Stories tagged jogging

John McCain isn't the only Arizonan having a bad week. Here's a remarkable story about a jogger's encounter with a rabid fox near Prescott and the extraordinary measures she took to get things checked out.

Apr
04
2008


Feels so good: Many of these Marines taking part in a recent marathon in Washington, D.C., likely felt the effects of a runner's high during or after their effort.Courtesy Monica Darby
Don’t you just hate those perky people who come back from a long run or a hard workout and tell you how great they feel? Well, they’re probably not pulling the con job that I always thought was the case. Science has now proven that theoretical runner’s high actually exists.

Ever since the running/jogging craze kicked into high gear in the 1970s, zealots of the craze have extolled the virtues of the runner’s high they experienced. Those in the scientific world figured there might be something to it, that the act of intense working out could produce endorphins in the body that could elevate a person’s feeling of pleasure. But they had now way of measuring that.

Thanks to research being done by scientists in Germany, ways of tracking those endorphins have now been discovered. Researchers at the University of Bonn, who had been studying pain in the body, realized that their same methods could be used to measure the runner’s high. Results of the studied were reported in a story in the New York Times last week.

Here’s how it worked. The researchers conducted PET scans of runners’ brains before and after two-hour runs. The runners knew they were part of a study, but were not told they were being gauged for the effects of runner’s high. Along with the scans, the runners also filled out questionnaires following each run to measure their current mood.

The scans found that indeed more endorphins were being released in the runners’ bodies during their workouts. In fact, they were attaching themselves in the same portion of the brain that are active in emotional reactions like romance or emotion. Runners whose tests showed that they were in the best moods following their runs also showed more endorphins going to their brains.

Not all runners get the experience to the same degree and researchers want to find out why, and possibly how low-endorphin runners can increase their endorphin production.

The Germans are also now moving into a new phase of their study, to see if the endorphin release in physical activity can have an impact on pain felt by the athletes. They have heard stories of people running on broken legs or while suffering a heart attack and not being hampered in their workout. They want to see if there’s science to back up those stories.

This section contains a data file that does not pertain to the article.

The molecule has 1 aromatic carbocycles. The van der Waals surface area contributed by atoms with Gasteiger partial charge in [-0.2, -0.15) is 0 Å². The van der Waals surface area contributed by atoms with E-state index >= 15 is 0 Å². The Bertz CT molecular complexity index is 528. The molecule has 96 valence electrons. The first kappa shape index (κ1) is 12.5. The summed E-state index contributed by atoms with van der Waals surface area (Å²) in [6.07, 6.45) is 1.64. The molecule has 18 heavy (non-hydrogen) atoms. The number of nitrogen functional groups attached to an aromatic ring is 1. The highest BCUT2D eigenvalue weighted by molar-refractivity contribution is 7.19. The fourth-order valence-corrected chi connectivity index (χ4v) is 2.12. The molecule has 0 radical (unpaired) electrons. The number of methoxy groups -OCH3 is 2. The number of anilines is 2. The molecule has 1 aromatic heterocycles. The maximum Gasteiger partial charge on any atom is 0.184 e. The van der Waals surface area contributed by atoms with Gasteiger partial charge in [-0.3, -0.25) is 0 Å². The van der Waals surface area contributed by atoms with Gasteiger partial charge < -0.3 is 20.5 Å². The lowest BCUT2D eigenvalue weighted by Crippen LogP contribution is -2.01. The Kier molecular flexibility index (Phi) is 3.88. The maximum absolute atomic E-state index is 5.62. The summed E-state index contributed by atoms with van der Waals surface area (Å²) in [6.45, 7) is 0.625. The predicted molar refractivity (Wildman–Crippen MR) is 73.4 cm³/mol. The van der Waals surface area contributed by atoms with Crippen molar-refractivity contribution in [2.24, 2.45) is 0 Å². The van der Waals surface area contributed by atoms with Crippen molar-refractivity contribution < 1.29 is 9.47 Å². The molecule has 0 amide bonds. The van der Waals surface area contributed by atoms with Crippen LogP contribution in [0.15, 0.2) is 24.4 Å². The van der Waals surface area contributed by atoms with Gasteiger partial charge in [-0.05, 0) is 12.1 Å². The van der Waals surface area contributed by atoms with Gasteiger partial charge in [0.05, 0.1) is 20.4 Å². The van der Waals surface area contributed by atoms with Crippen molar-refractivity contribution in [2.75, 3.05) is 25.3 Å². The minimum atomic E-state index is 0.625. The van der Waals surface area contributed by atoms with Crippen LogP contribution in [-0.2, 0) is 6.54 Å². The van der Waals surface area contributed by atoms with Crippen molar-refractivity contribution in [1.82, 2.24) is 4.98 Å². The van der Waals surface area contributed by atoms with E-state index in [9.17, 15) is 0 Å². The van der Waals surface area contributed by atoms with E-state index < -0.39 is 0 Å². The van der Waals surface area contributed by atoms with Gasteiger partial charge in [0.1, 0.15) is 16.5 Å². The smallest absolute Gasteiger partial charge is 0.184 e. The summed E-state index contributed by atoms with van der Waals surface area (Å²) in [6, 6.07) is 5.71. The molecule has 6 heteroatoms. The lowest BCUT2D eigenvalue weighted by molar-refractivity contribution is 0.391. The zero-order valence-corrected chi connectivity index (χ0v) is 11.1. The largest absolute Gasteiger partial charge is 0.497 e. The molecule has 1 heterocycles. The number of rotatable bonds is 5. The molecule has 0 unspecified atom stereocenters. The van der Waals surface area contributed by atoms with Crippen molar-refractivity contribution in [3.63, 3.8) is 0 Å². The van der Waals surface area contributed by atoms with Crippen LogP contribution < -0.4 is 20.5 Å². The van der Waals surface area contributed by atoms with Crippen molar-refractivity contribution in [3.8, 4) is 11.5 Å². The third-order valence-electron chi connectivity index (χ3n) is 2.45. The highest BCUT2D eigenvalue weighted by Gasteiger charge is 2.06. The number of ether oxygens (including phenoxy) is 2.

BTW: I just want to go on record here and now to volunteer as a participant in any future studies that measure endorphin production while eating chocolate or pizza.

Sep
22
2007

Get a kick: Is soccer better exercise compared to jogging? That's the question posed by Danish researchers in a recent study. (Flickr photo by probek)
Get a kick: Is soccer better exercise compared to jogging? That's the question posed by Danish researchers in a recent study. (Flickr photo by probek)
I know at least one regular Science Buzz contributor will be ecstatic over this latest bit of health news. So who showed the most personal health improvement when you compare soccer players to joggers to couch potatoes?

That was the question posed by Danish researchers who conducted a 12-week study of 37 men with similar health profiles going into the study. One third of the men played soccer for recreation over the course of the study, one third jogged and one third (the group I’d have liked to have been in) were couch potatoes.

After 12 weeks, here’s what they found out: Soccer players showed the most personal health improvement. Their body fat percentage went down 3.7% while their muscle mass increased 4.5 pounds. Joggers' fat percentage went down 2 percent and their muscle mass did not change significantly. Obviously, the couch potatoes health benchmarks got worse.

And through questions posed to the participants, researchers learned that soccer players felt less tired than the joggers after exercising as they were having more fun participating in that activity.

A lot of that makes a lot of common sense, but there is actually more science at play. The head of the study said soccer is a great exercise to improve health because soccer players get a better workout made up of intense bursts of activity. During those bursts, their hearts were pumping at up to 90 percent efficiency, a level that the joggers never came close to approaching.

Of course, us couch potatoes get a great workout for our fingers on the remote control. Talk about burst of energy, there’s nothing that moves my fingers faster than five or six bad channels in a row!

So what do you think? Is soccer better exercise than jogging? Is there another form of physical activity that’s even better? What’s the best workout? Share your thoughts here with other Science Buzz readers.

And you can also weigh in with your thoughts about soccer on another Science Buzz section…is soccer the most exciting sport to watch? Check it out by clicking here.